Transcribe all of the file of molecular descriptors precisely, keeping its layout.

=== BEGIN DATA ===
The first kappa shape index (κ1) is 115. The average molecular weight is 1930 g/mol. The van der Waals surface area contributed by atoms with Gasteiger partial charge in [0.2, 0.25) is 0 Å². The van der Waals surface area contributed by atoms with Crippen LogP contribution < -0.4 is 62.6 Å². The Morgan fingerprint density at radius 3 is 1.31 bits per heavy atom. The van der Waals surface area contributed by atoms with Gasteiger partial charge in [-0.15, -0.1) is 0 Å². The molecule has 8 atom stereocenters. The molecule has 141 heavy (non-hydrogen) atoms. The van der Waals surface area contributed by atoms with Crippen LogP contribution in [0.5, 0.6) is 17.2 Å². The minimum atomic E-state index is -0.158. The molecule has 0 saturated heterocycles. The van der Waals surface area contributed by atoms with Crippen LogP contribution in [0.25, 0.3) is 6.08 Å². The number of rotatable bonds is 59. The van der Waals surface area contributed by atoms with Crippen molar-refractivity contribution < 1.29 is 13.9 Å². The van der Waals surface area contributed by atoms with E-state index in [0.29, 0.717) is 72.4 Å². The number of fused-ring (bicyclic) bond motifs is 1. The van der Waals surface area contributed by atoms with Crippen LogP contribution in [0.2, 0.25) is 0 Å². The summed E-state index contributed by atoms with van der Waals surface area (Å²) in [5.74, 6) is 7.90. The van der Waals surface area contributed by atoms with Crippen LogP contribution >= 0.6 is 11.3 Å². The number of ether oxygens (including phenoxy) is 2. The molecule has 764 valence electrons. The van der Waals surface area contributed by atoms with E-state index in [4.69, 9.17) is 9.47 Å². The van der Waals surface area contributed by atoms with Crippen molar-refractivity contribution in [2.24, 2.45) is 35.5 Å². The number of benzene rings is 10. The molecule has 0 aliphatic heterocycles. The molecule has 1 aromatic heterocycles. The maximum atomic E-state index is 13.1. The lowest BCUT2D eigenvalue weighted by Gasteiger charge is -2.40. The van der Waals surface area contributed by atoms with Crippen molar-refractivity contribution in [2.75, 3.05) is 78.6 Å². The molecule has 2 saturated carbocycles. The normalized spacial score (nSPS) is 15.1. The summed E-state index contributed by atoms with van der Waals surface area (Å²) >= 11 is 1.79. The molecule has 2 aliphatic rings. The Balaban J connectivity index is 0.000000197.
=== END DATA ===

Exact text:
The first kappa shape index (κ1) is 115. The average molecular weight is 1930 g/mol. The van der Waals surface area contributed by atoms with Gasteiger partial charge in [0.2, 0.25) is 0 Å². The van der Waals surface area contributed by atoms with Crippen LogP contribution < -0.4 is 62.6 Å². The Morgan fingerprint density at radius 3 is 1.31 bits per heavy atom. The van der Waals surface area contributed by atoms with Gasteiger partial charge in [-0.15, -0.1) is 0 Å². The molecule has 8 atom stereocenters. The molecule has 141 heavy (non-hydrogen) atoms. The van der Waals surface area contributed by atoms with Crippen LogP contribution in [0.5, 0.6) is 17.2 Å². The minimum atomic E-state index is -0.158. The molecule has 0 saturated heterocycles. The van der Waals surface area contributed by atoms with Crippen LogP contribution in [0.25, 0.3) is 6.08 Å². The number of rotatable bonds is 59. The van der Waals surface area contributed by atoms with Crippen molar-refractivity contribution < 1.29 is 13.9 Å². The van der Waals surface area contributed by atoms with E-state index in [0.29, 0.717) is 72.4 Å². The number of fused-ring (bicyclic) bond motifs is 1. The van der Waals surface area contributed by atoms with Crippen LogP contribution in [0.2, 0.25) is 0 Å². The summed E-state index contributed by atoms with van der Waals surface area (Å²) in [5.74, 6) is 7.90. The van der Waals surface area contributed by atoms with Crippen LogP contribution >= 0.6 is 11.3 Å². The number of ether oxygens (including phenoxy) is 2. The molecule has 764 valence electrons. The van der Waals surface area contributed by atoms with E-state index in [4.69, 9.17) is 9.47 Å². The van der Waals surface area contributed by atoms with Crippen molar-refractivity contribution in [2.24, 2.45) is 35.5 Å². The number of benzene rings is 10. The molecule has 0 aliphatic heterocycles. The molecule has 1 aromatic heterocycles. The maximum atomic E-state index is 13.1. The lowest BCUT2D eigenvalue weighted by Gasteiger charge is -2.40. The van der Waals surface area contributed by atoms with Crippen molar-refractivity contribution in [2.75, 3.05) is 78.6 Å². The molecule has 2 saturated carbocycles. The normalized spacial score (nSPS) is 15.1. The summed E-state index contributed by atoms with van der Waals surface area (Å²) >= 11 is 1.79. The molecule has 2 aliphatic rings. The Balaban J connectivity index is 0.000000197.